31 SES 08 B, Language and Literacy Learning via Dialogic Practice
In primary education, the teacher often has a dominant role in whole class interaction, limiting the students to more responsive positions (Howe & Abedin, 2013; Littleton & Mercer, 2010; Mercer & Dawes, 2014). In these monologic forms of interaction, the teacher allocates turns and the discourse often follows the IRE-pattern in which the teacher takes initiative by asking a known-answer question and evaluates the response of the selected student (Mehan, 1979). Looking at turn allocation procedures, language acts and linguistic complexity of speakers’ utterances, we see that in dialogic forms of interaction students take more initiative, share and discuss different ideas, provide arguments and try to come to a joint conclusion, while the teacher has less influence on the turn allocation procedure and is less concerned with testing and evaluating students’ knowledge but more with leading a discussion (Alexander, 2008; Van der Veen, 2017; Walsweer, 2015). This type of interaction has been found to contribute to students’ development on several domains, such as the learning of content in different areas (Rojas-Drummond, 2019). However, rather than arguing for whole class interaction to be exclusively dialogic, a combination of monologic and dialogic forms of interaction is necessary to create a meaningful learning environment (Gosen, 2012; Mercer & Dawes, 2014). Given the dominance of monologic forms of interaction, it is important to include more dialogic forms of interaction in whole class contexts in order to achieve such a meaningful learning environment.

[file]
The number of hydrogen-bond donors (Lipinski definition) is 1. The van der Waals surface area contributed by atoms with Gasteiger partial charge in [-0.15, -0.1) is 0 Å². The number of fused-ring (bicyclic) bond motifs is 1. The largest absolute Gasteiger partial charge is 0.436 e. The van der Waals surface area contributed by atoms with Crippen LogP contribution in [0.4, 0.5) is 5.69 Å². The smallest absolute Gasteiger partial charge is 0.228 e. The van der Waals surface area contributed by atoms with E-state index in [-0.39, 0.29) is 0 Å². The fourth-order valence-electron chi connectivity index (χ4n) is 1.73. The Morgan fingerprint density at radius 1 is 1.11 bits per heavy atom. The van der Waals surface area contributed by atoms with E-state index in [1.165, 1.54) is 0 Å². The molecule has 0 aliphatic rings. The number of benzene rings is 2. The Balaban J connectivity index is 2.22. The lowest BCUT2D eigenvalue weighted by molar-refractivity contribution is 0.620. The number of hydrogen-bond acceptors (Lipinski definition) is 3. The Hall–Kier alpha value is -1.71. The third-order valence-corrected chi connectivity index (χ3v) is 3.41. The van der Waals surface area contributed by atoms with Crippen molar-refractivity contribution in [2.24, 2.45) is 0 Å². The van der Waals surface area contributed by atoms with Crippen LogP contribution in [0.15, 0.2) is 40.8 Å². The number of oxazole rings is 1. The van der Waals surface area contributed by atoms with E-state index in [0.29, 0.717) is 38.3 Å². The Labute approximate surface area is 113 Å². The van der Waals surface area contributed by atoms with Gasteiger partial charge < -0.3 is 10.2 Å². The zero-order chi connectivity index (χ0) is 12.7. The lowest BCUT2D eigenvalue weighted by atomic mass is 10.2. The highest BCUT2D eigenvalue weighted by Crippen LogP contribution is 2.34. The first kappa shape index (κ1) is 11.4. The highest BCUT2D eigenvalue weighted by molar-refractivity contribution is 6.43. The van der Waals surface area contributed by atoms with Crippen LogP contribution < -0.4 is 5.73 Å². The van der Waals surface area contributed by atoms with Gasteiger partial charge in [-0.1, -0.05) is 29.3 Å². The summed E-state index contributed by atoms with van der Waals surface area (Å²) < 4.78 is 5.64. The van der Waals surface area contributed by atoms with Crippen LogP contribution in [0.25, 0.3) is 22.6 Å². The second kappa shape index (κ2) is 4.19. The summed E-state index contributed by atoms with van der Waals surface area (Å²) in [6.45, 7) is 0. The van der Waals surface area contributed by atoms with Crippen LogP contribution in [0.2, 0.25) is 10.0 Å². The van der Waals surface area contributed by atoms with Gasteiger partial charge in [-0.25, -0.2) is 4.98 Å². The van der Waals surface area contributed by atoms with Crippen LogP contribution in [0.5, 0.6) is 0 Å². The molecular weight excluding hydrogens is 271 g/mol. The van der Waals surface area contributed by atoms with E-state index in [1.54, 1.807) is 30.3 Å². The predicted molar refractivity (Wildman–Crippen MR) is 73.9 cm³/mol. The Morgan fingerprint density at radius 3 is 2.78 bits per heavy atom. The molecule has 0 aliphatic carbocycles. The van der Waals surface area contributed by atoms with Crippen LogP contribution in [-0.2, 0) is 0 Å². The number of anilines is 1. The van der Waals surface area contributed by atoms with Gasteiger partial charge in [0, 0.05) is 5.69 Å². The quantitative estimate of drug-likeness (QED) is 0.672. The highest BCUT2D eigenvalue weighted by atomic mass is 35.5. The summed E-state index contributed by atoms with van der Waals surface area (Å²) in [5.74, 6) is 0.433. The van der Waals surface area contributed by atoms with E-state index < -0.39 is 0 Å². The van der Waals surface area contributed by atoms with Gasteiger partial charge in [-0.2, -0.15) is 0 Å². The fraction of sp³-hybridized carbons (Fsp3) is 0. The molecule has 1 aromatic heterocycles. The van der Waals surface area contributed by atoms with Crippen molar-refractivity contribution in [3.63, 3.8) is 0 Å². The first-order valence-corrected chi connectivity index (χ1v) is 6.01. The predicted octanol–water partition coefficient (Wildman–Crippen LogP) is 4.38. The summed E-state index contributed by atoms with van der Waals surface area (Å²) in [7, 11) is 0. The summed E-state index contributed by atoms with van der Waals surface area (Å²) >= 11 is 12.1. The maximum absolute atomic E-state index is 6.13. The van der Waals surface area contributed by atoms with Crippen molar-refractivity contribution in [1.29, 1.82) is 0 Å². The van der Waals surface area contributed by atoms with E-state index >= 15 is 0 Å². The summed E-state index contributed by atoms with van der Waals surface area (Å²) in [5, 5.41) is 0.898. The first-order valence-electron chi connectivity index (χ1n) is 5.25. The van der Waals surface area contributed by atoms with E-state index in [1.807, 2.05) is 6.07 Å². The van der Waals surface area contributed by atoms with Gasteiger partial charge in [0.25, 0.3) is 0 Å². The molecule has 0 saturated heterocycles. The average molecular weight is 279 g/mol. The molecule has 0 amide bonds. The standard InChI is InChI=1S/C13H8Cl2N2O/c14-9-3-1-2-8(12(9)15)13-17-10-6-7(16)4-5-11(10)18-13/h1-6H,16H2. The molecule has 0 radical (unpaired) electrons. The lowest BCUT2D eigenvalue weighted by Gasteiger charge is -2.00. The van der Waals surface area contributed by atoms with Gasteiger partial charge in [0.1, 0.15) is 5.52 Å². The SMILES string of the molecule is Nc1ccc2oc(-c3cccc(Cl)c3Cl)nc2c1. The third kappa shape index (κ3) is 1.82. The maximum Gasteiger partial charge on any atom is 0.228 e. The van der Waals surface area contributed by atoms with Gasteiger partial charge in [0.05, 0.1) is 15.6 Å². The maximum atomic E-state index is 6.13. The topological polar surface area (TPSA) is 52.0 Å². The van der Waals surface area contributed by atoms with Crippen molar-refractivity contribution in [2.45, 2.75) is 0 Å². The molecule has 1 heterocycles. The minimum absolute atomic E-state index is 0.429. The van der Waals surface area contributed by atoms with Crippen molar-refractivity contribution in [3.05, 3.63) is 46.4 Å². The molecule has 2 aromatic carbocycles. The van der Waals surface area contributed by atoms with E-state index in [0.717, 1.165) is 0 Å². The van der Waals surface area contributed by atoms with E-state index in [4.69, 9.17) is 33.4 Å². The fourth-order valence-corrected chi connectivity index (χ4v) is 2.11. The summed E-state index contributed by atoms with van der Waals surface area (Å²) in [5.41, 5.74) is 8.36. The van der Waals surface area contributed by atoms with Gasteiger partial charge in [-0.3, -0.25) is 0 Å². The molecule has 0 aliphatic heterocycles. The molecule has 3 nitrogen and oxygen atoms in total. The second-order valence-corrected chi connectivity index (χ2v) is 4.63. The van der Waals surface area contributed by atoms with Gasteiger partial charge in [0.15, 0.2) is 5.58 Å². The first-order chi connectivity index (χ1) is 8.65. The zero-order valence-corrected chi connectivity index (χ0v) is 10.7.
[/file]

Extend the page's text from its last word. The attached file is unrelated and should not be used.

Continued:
As is the case in many European countries, the linguistic diversity in Dutch classrooms is increasing. It is therefore important to consider the relevance of interaction for the language learning process. Through interaction with native speakers of the instruction language, students with another home language can increase their proficiency in the instruction language (Lightbown & Spada, 2013). Therefore, also for multilingual students it is important to engage in more dialogic forms of interaction in which students share, discuss and provide arguments for their ideas in the language of instruction. Besides this, the importance of the home language must be recognized concerning students’ identity and the transfer of knowledge and skills from other languages to the instruction language (Cummins, 2007). The use of home languages in education can increase students’ wellbeing as well as their learning performances (Rolstad, Mahoney & Glass, 2008; Reljic, Ferring & Martin, 2015). In the context of multilingual education, as is the case in the schools participating in this study, it is therefore important to not only consider the discourse practices but also the languages used.
This study focused on the discourse practices and the language use of both teachers and students in whole class interaction in primary schools in Fryslân, the only bilingual province of the Netherlands. The linguistic diversity in this province is therefore not only related to migration, but also to the regional language which is officially recognized and included in education. The study is part of a larger project concerning the inclusion of multilingualism in Frisian primary schools (http://3mproject.nl/). During this project, activities aiming to include multilingualism in the classroom were developed with and implemented by teachers. The following research questions are addressed in this presentation:
1) What are the discourse practices of the teacher and students in whole class interaction?
2) Which languages are used in whole class interaction by both teacher and students?
3) For which functions do the teacher and students use other languages than the instruction language in whole class interaction?